What can we learn from sleep history?

LONDON — For centuries, artists and thinkers have been fascinated by the nature of sleep. Aristotle saw in it a subject of teleological intrigue; Goya saw in it a metaphor for ignorance and the decline of reason; Julia Margaret Cameron saw in it an analogue of death. This lingering interest in our nocturnal habits makes sense – after all, until the middle of the 20th century, between a third and a half of our lives was spent sleeping.

Recently, sleep has taken up much less of our day. Today, the average adult spends about six and a half hours a night, far less than our pre-industrial ancestors. If art historian Jonathan Crary is to be believed, late capitalism is to blame for our sleepless tendencies. In 24/7: late capitalism and the end of sleep, he argues that the ever-increasing demands of a globalized economy — the 24-hour news cycle, the endless scrolling of a Twitter feed, the ability to work anywhere, anytime — have weighed on our ability to disengage. When we manage to close our eyes and slip away, we gain access to the last vestige of our lives that has not been touched by capitalism. “Sleep is an ubiquitous but invisible reminder of a premodernity that has never been fully overcome, of the agricultural universe that began to disappear 400 years ago,” Crary writes.

A 1915 living room where a World War I veteran spent his nights (courtesy Museum of the Home)

The desire to explore this rapidly fading pre-modern trend is at the heart of the Sleep Party at the Museum of the Home in London. For the event, the museum has revamped its iconic Rooms Through Time – meticulously decorated spaces that correspond to different moments in British history – to revolve around different historical notions of sleep. Period rooms can conjure up images of hokey roadside attractions occupied by an array of animatronics. But in the period rooms of the House Museum, no one is in sight. Reconstituting these rooms around sleep, an act so deeply linked to the human body, is therefore a difficult task. The curator behind the project, Louis Platman, chose to allude to the presence of sleep through testimonies about the inhabitants of the bedrooms and their soporific circumstances.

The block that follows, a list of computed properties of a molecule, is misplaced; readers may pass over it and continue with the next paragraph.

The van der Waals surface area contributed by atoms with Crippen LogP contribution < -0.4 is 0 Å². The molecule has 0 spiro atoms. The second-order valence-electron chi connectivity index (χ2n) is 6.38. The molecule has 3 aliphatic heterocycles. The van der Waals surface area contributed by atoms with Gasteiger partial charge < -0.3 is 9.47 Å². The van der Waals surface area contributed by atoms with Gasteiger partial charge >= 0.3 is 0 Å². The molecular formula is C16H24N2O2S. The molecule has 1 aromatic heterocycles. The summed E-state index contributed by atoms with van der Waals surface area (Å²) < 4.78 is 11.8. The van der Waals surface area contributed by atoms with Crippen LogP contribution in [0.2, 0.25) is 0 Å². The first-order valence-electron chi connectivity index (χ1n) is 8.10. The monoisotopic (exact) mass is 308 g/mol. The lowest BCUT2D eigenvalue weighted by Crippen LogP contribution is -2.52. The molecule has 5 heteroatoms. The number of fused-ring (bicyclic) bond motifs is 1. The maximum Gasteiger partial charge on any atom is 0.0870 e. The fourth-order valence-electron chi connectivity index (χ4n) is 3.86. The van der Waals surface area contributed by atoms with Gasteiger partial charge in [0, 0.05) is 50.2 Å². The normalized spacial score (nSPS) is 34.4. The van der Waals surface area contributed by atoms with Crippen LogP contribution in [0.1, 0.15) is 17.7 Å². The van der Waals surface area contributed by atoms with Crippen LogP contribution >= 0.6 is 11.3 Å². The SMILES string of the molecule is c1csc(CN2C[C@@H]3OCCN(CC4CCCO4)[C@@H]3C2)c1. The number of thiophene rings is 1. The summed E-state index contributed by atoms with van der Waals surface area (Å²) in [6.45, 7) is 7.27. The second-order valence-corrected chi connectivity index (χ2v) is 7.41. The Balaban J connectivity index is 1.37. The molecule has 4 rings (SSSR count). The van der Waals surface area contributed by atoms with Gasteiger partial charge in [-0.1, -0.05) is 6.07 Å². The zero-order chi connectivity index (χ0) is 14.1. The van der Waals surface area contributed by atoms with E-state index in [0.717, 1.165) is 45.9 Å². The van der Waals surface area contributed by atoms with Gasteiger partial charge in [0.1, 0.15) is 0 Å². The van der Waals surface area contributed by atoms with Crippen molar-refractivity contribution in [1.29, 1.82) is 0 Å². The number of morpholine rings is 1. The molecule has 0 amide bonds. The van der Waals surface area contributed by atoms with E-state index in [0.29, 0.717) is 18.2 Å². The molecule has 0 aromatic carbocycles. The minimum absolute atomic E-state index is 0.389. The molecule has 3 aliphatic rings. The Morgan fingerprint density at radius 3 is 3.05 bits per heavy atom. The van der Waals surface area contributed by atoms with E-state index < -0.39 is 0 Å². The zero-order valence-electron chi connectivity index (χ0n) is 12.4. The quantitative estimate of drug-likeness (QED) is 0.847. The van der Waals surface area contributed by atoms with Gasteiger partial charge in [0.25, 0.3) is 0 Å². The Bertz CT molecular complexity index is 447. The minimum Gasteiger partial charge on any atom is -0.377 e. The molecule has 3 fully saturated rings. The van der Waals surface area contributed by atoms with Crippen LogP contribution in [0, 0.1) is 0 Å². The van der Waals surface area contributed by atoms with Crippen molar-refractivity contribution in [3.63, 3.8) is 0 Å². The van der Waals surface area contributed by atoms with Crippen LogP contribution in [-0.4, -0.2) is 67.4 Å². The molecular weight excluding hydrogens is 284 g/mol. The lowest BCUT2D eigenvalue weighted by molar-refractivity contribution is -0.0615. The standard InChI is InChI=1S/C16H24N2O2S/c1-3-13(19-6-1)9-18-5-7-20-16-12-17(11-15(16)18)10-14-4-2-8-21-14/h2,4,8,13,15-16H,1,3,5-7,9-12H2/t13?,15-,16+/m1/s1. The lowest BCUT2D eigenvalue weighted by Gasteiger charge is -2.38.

In one room, a salon from 1695, traces of a couple who had woken in the middle of the night draw attention to biphasic sleep, a two-part sleep schedule popular in medieval England. A pile of sheets in a living room from 1915 evokes the wounds of a veteran. He can’t climb the stairs to the bedroom, so he made a makeshift bed on the couch. Another room, set in an east London loft at the turn of the 21st century, bears the remnants of a post-Pride party, its inhabitants sleeping out of debauchery out of sight. These remains will likely cause forensic compulsion in viewers, a desire to create a complex narrative for these unseen inhabitants.

A living room in 1695 showing evidence of biphasic sleep (photo Gifty Dzenyo/Museum of the Home)

A few rooms down, sleep becomes a tool for constructing new mythologies of Georgian England in a bedroom designed for the very real Dido Elizabeth Belle. Born in the mid-18th century, Belle was the daughter of an enslaved African woman and a British naval officer. Unlike most children in her situation, Dido Belle was claimed by her father and raised at Kenwood House, a country mansion owned by her great-uncle, Enlightenment legal reformer Lord Mansfield. Kemi Lawson and Lara Senbajo have constructed an anachronistic dreamscape that brings out the inherent contradictions in Belle’s Georgian life. Her privileged position isolated her from the harsher elements of the racial hierarchy of the time. At the same time, she was still subject to legal and social norms that defined her as a second-class citizen.